4 Self-rated health Increase the mean healthy days (CDC HRQOL–14 Healthy Days) Health and Well-Being Across the Lifespan: Physical Health
5 Well-being Increase proportion thriving on Cantril’s Self-Anchored Striving Scale Health and Well-Being Across the Lifespan: Physical Health
6 Disability Reduce the percentage of adults aged 65 years and over with limitations in daily activities Health and Well-Being Across the Lifespan: Physical Health
7 Mental disability Reduce the rate of mental disability Health and Well-Being Across the Lifespan: Mental Health
8 Substance use SU-2030-03 Reduce drug overdose deaths Health and Well-Being Across the Lifespan: Physical Health
9 Unintentional injury deaths IVP-2030-03 Reduce unintentional injury deaths Increasing Knowledge and Action: Physical Health
10 All cancer deaths C-2030-01 Reduce the overall cancer death rate Health and Well-Being Across the Lifespan: Physical Health
11 Suicide MHMD-2030-01 Reduce the suicide rate Health and Well-Being Across the Lifespan: Mental Health
12 Firearm-related mortality IVP-2030-12 Reduce firearm-related deaths Health and Well-Being Across the Lifespan: Physical Health
13 Maternal mortality rate MICH-2030-04 Reduce maternal deaths Closing Gaps: Health Equity
Suggested Citation:"Summary." National Academies of Sciences, Engineering, and Medicine. 2020. Leading Health Indicators 2030: Advancing Health, Equity, and Well-Being. Washington, DC: The National Academies Press. doi: 10.17226/25682.
×

TABLE S-1 Continued

No. LHI Candidate Measure (new objective, unless HP2030 draft core objective is listed, denoted by XX-2030-XX*) HP2030 Framework Concepts (see Figure 1-1)
14 Mental health Reduce percentage of adults who reported their mental health was not good on 14 or more days in the past 30 days (i.e., frequent mental distress) Health and Well-Being Across the Lifespan: Mental Health
15 Oral health access OH-2030-08 Increase the proportion of children, adolescents, and adults who use the oral health care system Health and Well-Being Across the Lifespan: Physical Health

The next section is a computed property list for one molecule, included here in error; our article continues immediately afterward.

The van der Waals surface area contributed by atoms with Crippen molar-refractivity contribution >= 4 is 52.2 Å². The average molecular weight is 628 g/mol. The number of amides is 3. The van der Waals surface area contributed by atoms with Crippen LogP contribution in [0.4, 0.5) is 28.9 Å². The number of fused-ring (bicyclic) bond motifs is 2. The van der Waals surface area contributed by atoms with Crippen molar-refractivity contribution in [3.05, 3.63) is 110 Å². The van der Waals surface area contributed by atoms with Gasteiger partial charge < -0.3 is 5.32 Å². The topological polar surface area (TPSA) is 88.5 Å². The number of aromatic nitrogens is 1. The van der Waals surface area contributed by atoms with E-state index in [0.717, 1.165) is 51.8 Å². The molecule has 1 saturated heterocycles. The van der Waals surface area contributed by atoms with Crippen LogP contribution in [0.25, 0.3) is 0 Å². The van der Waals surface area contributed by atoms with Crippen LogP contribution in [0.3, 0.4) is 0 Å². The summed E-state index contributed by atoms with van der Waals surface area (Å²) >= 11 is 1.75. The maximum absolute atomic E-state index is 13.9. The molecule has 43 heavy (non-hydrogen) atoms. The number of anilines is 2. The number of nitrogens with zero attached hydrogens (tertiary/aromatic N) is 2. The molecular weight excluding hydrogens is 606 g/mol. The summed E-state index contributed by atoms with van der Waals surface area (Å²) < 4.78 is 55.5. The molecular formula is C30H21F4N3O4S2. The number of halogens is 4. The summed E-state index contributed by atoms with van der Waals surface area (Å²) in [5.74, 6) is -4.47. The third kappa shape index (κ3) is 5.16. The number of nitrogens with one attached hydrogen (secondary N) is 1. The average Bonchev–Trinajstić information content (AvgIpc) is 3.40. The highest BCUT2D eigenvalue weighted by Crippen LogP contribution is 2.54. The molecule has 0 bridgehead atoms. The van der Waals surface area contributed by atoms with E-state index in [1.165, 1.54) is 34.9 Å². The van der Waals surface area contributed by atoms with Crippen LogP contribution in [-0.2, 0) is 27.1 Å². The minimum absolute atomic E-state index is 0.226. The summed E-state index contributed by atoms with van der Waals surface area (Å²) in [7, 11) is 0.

16 Reproductive health care services FP-2030-07 Increase the proportion of sexually active adolescents aged 15 to 19 years who use any method of contraception at first intercourse Health and Well-Being Across the Lifespan: Access to Quality Public Health and Clinical Care Systems
17 HIV incidence HIV-2030-03 Reduce the number of new HIV diagnoses among persons of all ages Health and Well-Being Across the Lifespan: Physical Health
18 Tobacco TU-2030-13 Reduce the use of any tobacco products by adolescents Increasing knowledge and action: Evidence-based laws, policies, and practices
19 Obesity NWS-2030-03 Reduce the proportion of children and adolescents aged 2 to 19 years who have obesity Health and Well-Being Across the Lifespan: Physical Health
20 Alcohol use SU-2030-13 Reduce the proportion of people with alcohol use disorder in the past year Health and Well-Being Across the Lifespan: Physical Health
21 Immunization Increase the proportion of 19–35-month-old children up to date on DTaP, MMR, polio, Hib, HepB; varicella, and pneumococcal conjugate vaccines Increasing knowledge and action: Evidence-based laws, policies, and practices (also public health successes)